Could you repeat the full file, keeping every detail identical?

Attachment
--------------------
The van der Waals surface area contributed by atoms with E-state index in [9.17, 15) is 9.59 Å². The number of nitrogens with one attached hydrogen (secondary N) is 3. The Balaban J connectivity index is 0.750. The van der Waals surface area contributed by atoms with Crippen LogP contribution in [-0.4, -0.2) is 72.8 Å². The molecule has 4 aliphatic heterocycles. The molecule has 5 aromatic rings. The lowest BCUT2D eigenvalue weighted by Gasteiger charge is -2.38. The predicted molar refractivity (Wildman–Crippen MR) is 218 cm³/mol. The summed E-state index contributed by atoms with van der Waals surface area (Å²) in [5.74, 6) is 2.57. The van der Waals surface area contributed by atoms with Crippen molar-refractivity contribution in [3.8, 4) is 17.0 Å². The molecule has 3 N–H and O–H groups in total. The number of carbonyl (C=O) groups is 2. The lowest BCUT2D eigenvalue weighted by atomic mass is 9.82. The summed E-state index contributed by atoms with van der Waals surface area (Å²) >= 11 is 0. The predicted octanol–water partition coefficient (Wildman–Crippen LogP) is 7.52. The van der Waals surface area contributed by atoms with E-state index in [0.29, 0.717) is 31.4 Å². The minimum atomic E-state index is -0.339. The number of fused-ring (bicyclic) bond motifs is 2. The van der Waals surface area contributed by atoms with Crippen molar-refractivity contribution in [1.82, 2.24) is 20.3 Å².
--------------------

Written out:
The van der Waals surface area contributed by atoms with E-state index in [9.17, 15) is 9.59 Å². The number of nitrogens with one attached hydrogen (secondary N) is 3. The Balaban J connectivity index is 0.750. The van der Waals surface area contributed by atoms with Crippen LogP contribution in [-0.4, -0.2) is 72.8 Å². The molecule has 4 aliphatic heterocycles. The molecule has 5 aromatic rings. The lowest BCUT2D eigenvalue weighted by Gasteiger charge is -2.38. The predicted molar refractivity (Wildman–Crippen MR) is 218 cm³/mol. The summed E-state index contributed by atoms with van der Waals surface area (Å²) in [5.74, 6) is 2.57. The van der Waals surface area contributed by atoms with Crippen molar-refractivity contribution in [3.8, 4) is 17.0 Å². The molecule has 3 N–H and O–H groups in total. The number of carbonyl (C=O) groups is 2. The lowest BCUT2D eigenvalue weighted by atomic mass is 9.82. The summed E-state index contributed by atoms with van der Waals surface area (Å²) >= 11 is 0. The predicted octanol–water partition coefficient (Wildman–Crippen LogP) is 7.52. The van der Waals surface area contributed by atoms with E-state index in [0.29, 0.717) is 31.4 Å². The minimum atomic E-state index is -0.339. The number of fused-ring (bicyclic) bond motifs is 2. The van der Waals surface area contributed by atoms with Crippen molar-refractivity contribution in [1.82, 2.24) is 20.3 Å².